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NEW YORK (Fortune) -- Forget all those rational explanations about why foreign stocks markets, especially in Asia, have been melting down for two days. Despite what you've read, seen and heard, those declines weren't caused by fears of what a recession in the U.S. would do to the profits of companies whose stocks trade in places like India, China and Russia.
Rather, the meltdowns were flat-out market panics, where rationality gets tossed out the window as everyone tries to head for the door at once and gets trampled. Go-go markets, especially in Asia, had risen to ridiculous heights - they were going up because they were going up, and momentum fed on itself. Now, they're going down because they're going down, and momentum is feeding on itself again.
The fact that the Federal Reserve Board announced an emergency cut of 0.75 percent in short-term rates shows that the Fed thinks the problem is a market panic rather than economic fundamentals. Normally, the Fed would have waited until mid-day next Tuesday - the second day of its scheduled two-day meeting - to announce a rate cut. Announcing an out-of-schedule cut today before the stock market opened shows that its motivation is to calm the markets rather than to reinvigorate the U.S. economy.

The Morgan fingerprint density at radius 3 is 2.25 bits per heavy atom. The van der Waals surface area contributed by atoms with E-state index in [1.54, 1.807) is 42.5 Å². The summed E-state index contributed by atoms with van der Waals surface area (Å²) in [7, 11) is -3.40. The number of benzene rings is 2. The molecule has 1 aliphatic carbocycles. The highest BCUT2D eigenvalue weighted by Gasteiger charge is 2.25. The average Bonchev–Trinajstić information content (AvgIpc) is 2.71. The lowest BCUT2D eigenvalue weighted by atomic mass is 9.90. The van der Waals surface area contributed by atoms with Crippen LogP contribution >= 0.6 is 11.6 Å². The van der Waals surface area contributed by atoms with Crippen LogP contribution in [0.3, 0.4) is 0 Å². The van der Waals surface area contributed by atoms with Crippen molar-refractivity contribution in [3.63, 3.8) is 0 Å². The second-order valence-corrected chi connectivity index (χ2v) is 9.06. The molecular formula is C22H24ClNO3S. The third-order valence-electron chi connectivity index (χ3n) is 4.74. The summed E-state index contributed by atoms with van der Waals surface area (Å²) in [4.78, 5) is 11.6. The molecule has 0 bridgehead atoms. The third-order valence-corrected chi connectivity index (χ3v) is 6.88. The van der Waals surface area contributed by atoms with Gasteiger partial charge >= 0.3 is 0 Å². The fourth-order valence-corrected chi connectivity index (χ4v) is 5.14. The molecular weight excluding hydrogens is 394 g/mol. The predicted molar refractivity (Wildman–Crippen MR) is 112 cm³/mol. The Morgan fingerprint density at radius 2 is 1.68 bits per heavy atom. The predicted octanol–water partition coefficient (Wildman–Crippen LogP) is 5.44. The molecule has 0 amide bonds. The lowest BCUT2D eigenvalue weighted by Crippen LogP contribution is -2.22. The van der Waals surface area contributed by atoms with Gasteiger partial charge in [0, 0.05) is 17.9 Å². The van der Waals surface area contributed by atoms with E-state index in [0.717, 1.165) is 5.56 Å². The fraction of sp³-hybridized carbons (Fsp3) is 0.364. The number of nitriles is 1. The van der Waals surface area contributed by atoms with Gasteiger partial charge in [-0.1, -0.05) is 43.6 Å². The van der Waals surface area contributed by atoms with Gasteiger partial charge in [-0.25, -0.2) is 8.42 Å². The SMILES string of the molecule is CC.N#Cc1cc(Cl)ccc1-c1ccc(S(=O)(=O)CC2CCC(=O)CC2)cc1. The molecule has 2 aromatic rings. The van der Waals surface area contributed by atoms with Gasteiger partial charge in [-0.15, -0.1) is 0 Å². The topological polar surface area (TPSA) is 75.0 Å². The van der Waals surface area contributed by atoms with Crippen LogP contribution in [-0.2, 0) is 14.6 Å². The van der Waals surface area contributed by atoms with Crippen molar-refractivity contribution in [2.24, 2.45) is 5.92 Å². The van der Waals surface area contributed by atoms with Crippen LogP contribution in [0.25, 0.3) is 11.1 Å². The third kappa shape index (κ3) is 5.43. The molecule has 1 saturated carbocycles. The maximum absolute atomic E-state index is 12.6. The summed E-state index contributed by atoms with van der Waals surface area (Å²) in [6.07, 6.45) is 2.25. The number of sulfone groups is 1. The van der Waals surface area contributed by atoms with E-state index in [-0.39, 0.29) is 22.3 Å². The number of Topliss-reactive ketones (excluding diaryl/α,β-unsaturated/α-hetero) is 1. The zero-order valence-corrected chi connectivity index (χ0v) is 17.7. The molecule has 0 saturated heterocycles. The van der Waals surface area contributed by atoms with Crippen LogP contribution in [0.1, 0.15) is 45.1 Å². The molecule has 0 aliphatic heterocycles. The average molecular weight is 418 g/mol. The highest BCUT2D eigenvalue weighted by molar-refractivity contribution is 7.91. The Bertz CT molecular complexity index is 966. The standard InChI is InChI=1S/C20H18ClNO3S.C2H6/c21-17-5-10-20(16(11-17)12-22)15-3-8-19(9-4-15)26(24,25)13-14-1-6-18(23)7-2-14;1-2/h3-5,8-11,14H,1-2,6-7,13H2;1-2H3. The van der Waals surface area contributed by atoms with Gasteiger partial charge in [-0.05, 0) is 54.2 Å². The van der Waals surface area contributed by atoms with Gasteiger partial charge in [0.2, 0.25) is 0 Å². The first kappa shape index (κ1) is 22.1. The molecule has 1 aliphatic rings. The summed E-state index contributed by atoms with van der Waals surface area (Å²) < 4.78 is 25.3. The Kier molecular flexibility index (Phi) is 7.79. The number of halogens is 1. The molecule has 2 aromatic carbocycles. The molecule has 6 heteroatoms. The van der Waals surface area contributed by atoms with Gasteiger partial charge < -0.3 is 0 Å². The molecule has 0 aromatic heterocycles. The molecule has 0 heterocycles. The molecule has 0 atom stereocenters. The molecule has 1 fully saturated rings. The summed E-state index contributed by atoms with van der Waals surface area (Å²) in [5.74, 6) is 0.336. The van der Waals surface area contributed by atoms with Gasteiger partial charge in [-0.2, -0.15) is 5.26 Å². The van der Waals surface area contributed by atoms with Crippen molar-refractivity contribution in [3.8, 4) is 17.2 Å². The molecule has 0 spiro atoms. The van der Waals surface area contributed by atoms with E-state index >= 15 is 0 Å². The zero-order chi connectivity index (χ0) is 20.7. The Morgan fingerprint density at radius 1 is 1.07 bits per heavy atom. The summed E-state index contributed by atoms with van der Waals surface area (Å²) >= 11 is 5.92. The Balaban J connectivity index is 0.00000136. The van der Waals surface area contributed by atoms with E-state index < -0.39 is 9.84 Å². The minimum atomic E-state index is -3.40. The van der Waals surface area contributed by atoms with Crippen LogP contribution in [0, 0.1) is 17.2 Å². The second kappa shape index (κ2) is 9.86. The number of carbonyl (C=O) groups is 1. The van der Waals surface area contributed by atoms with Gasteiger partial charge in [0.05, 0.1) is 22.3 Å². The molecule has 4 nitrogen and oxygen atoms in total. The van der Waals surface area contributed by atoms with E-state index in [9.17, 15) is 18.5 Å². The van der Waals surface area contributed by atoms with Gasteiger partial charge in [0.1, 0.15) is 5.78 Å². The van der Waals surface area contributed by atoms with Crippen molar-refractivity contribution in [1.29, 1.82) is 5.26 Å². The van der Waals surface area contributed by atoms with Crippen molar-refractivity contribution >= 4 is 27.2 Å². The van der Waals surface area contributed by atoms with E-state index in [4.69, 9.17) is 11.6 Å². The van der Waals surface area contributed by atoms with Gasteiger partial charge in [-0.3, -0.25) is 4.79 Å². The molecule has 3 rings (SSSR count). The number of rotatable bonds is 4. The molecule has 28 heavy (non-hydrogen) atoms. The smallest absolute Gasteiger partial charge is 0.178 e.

Here's why. First, it won't be clear until the summer whether a recession is in fact underway in the U.S. Even though the nation's economy seems likely to have shrunk in December, there's no such thing as a one-month recession. "A recession is a significant decline in economic activity spread across the economy, lasting more than a few months," (my italics) according to the definitive authorities on such things, the business cycle dating committee of the National Bureau of Economic Research.
Second, even if you believe that the Fed's cut in short-term rates will stimulate the economy, that won't happen overnight. If you took a Fed economist out for a few drinks and promised not to quote him, he'd tell you that the benefits of a cut take at least six months to percolate through the economy. There have been market panics and freeze-ups all over the world since last summer, when the junk mortgage meltdown in the U.S. started gathering speed. These have been confined mostly to the debt markets, which - unlike the Dow Industrials - don't resonate with most people and can't be summed up neatly in one familiar number, as the Dow is.